Staples Skate Club advocates for mainstream, inclusive culture through Compo Park renovation


Photo taken by Lucy Dockter '23 ck

Co-presidents Freddie Aldridge ‘24 and Noah Salpeter ‘23 are advocating for the complete restoration of the Compo Beach skate park. They are currently communicating with Westport Parks and Recreation and the Westport Youth Commission to figure out the budget plans for the project.

It takes English teacher Jesse Bauks a couple seconds to quiet down the room. About 10 students across all grades are busy chatting, reacting to skateboarding videos on the smartboard and distributing newly designed stickers for the club. But once Bauks has their attention, the energy in room 2002 is completely directed towards him.

It’s a Wednesday, and the Staples Skate Club is having their weekly meeting. But this is no ordinary session—Bauks just received an email with news on a massive development the club has been working on: plans to renovate the Compo Beach skate park.

While skateboarding on the Staples campus has historically been prohibited, students interested in the skating world now have an outlet to learn more about their beloved sport. Skate Club co-presidents Noah Salpeter ’23 and Freddie Aldridge ’24 founded the club to create an inclusive community for students interested in skateboarding and to advocate for the complete restoration of Westport’s skate park at Compo Beach.

“We just want to inspire people to get on a board,” Aldridge said, “to light a spark in people, because that’s what happened to me and Noah, and it was life changing for us.”

Ironically, the Skate Club does not skateboard in school at all. Rather, the meetings are devoted to discussions of skateboarding and ideas to improve the skating community in Westport, such as renovations to the Compo skate park. 

The Skate Club took its first step towards its goal with the Compo skate park by sending Salpeter and Bauks to meet with the Westport Youth Commission, a 30-person board composed of adults and students that helps develop new programs and resources for young people in Westport.

“One of the first things that we said when we met with the Westport Youth Commission is that we wanted to remove some of the preexisting rules and signage about it being only skateboards,” Bauks said.  “So we want little kids on scooters and bikes and things like that.”

Bauks has been invaluable to the club as an advocate for the changes they envision. Salpeter and Aldridge approached him at the beginning of the club’s conception to ask him to sign on as the club’s advisor, despite the fact that Bauks has never skateboarded himself.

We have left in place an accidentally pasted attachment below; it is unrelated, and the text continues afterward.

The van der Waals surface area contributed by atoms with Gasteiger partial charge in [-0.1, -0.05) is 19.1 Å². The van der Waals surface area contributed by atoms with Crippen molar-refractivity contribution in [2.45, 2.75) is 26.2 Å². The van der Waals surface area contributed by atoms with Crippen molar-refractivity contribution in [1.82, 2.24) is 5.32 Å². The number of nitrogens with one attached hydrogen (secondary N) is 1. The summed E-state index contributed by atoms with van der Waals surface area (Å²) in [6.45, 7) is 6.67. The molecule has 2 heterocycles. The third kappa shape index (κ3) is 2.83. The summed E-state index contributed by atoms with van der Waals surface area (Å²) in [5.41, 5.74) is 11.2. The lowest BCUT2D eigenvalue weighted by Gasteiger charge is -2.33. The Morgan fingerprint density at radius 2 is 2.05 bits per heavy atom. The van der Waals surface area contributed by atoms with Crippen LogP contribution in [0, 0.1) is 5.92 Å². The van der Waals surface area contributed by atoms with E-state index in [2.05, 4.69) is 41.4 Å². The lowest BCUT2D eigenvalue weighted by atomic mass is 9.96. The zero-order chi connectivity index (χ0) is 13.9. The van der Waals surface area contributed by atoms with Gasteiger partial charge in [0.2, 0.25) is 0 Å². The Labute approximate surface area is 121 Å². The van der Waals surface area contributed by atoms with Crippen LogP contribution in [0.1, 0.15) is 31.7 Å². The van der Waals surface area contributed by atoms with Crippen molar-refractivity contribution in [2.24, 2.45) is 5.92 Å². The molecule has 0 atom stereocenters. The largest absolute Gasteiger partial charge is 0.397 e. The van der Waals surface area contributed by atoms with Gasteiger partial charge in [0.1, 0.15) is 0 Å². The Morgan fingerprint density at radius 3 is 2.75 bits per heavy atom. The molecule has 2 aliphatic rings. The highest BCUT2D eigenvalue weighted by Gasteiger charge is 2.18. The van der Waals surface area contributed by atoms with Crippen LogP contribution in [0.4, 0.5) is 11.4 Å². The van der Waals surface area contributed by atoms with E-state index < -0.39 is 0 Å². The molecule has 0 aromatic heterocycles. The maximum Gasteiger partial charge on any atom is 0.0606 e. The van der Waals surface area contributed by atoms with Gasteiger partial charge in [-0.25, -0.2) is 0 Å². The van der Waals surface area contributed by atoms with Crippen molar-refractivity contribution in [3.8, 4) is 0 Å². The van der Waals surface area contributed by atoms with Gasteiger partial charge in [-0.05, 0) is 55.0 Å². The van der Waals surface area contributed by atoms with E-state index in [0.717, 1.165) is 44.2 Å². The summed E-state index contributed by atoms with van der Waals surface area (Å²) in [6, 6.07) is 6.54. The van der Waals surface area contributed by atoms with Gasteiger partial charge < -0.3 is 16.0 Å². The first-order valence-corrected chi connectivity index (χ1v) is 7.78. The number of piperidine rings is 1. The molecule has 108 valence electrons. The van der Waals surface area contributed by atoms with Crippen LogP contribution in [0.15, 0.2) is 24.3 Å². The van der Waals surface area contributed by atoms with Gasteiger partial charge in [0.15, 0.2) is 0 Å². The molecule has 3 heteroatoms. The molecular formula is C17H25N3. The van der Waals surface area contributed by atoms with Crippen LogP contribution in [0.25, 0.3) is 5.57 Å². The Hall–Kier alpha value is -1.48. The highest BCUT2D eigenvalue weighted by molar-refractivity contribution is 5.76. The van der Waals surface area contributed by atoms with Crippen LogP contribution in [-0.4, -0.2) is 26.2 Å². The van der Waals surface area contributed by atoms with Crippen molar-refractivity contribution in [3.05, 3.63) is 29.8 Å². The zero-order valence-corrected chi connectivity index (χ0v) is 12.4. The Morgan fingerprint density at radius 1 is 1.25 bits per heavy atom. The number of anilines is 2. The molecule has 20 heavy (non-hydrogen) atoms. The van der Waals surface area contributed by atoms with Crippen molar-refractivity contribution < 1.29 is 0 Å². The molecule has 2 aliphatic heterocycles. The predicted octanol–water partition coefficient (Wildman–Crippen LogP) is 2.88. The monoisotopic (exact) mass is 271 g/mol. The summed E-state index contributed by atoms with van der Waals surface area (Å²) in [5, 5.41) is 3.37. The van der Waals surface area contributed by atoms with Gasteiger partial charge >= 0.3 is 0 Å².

“I guess maybe I had a little soft spot for kids who are just looking for a place to do what they want to do,” Bauks said. “I think we can actually do something cool and interesting and help the community.”

It was difficult at first for Aldridge and Salpeter to establish themselves as an official Staples club. They cite having received pushback from the school due to what they perceived as safety concerns.

While skateboarding on the Staples campus has historically been prohibited, students interested in the skating world now have an outlet to learn more about their beloved sport.

— Allison Gillman '23, Alex Gaines '25

“We got rejected, I think it was like three or four times,” Salpeter said. “On one of [the applications], I explained to [administration] that we wouldn’t skateboard on campus, and then they said ‘we can’t approve your club due to safety reasons.’ They [initially] didn’t give us a chance.”

After many attempts and regulations of the club’s agenda and goals, it was finally accepted as an official Staples club. Once they had a room, advisor and some members, the Skate Club immediately began constructing its big plan for Compo. Currently, the club has been working on budgeting plans and figuring out exactly which sections of the park need work done. They’re actively in communication with the Westport Parks and Recreation department as well as the Youth Commission.

In addition to moving forward with the park renovation plan, the skate club has also featured Zoom guest speakers during its weekly Wednesday meetings, providing students with opportunities to learn more about professional skating and ask questions. One of these recent guest speakers was California-based skateboarder Jeff DeChesare, who posts actively about his skating on Instagram.

“For someone who is just starting out skateboarding, I think [DeChesare] would be very inspirational for them,” Aldridge said. “He’s telling all these stories and all this stuff, so I want to continue [featuring guest speakers].”

Younger members of the Skate Club have found it to be a productive way to interact with those who share their passion, to learn new skills and to maintain their mental and physical health.

“We’re all very kind and supportive of each other, so that’s why I joined,” Kelpin Gomez ’25 said. “I also have a very deep passion for skating, so I actually want to support my friends.”

For others, Skate Club is a completely new experience that stokes their sense of camaraderie and motivates them to help improve their community.

“Skate club is something new that I never tried before, but it’s really cool seeing people skating,” Kimberly Cheng ’24 said. “I get to make a lot of new friends, and I can also help the community.”

As his time at Staples and as co-president comes to an end, Salpeter hopes to see the Skate Club grow in student enrollment and expand its prevalence in the Westport community. He also hopes to eventually work with the Westport Public School District to reintroduce skateboarding on-campus in a way that is friendly and safe for anyone interested. 

“I want to reach out to everyone and really tell people, yo, this is a safe place,” Salpeter said. “Skaters aren’t like these big tough guys, we’re all chill, and I just want to get everyone in there.”